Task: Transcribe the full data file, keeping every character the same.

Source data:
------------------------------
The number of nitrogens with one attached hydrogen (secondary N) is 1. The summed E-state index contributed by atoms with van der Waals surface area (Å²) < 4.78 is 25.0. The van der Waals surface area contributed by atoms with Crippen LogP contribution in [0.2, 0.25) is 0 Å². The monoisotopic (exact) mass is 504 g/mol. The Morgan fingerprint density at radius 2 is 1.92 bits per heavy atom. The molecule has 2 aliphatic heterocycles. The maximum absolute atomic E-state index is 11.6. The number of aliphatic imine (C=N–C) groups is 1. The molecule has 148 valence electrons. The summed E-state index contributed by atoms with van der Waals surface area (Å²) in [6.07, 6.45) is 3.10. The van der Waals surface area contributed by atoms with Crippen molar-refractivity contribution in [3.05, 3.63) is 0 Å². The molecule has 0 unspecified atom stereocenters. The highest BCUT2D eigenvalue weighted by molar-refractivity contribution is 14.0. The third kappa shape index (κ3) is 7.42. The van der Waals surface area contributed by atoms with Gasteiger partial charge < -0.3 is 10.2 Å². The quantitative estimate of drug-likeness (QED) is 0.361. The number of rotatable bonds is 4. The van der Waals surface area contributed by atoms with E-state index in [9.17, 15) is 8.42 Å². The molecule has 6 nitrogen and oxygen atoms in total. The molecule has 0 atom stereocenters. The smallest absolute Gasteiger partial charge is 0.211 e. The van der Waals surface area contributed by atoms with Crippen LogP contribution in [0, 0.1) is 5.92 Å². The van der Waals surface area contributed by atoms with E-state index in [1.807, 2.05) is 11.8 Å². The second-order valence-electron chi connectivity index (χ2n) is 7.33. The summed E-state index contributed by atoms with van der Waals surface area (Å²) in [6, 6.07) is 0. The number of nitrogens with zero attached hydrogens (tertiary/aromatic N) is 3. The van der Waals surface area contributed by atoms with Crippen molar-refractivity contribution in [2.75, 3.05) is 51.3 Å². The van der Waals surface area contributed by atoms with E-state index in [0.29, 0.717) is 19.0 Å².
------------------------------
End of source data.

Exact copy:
The number of nitrogens with one attached hydrogen (secondary N) is 1. The summed E-state index contributed by atoms with van der Waals surface area (Å²) < 4.78 is 25.0. The van der Waals surface area contributed by atoms with Crippen LogP contribution in [0.2, 0.25) is 0 Å². The monoisotopic (exact) mass is 504 g/mol. The Morgan fingerprint density at radius 2 is 1.92 bits per heavy atom. The molecule has 2 aliphatic heterocycles. The maximum absolute atomic E-state index is 11.6. The number of aliphatic imine (C=N–C) groups is 1. The molecule has 148 valence electrons. The summed E-state index contributed by atoms with van der Waals surface area (Å²) in [6.07, 6.45) is 3.10. The van der Waals surface area contributed by atoms with Crippen molar-refractivity contribution in [3.05, 3.63) is 0 Å². The molecule has 0 unspecified atom stereocenters. The highest BCUT2D eigenvalue weighted by molar-refractivity contribution is 14.0. The third kappa shape index (κ3) is 7.42. The van der Waals surface area contributed by atoms with Gasteiger partial charge < -0.3 is 10.2 Å². The quantitative estimate of drug-likeness (QED) is 0.361. The number of rotatable bonds is 4. The van der Waals surface area contributed by atoms with E-state index in [9.17, 15) is 8.42 Å². The molecule has 6 nitrogen and oxygen atoms in total. The molecule has 0 atom stereocenters. The smallest absolute Gasteiger partial charge is 0.211 e. The van der Waals surface area contributed by atoms with Crippen LogP contribution in [0, 0.1) is 5.92 Å². The van der Waals surface area contributed by atoms with E-state index in [1.807, 2.05) is 11.8 Å². The second-order valence-electron chi connectivity index (χ2n) is 7.33. The summed E-state index contributed by atoms with van der Waals surface area (Å²) in [6, 6.07) is 0. The number of nitrogens with zero attached hydrogens (tertiary/aromatic N) is 3. The van der Waals surface area contributed by atoms with Crippen molar-refractivity contribution in [2.75, 3.05) is 51.3 Å². The van der Waals surface area contributed by atoms with E-state index in [0.29, 0.717) is 19.0 Å².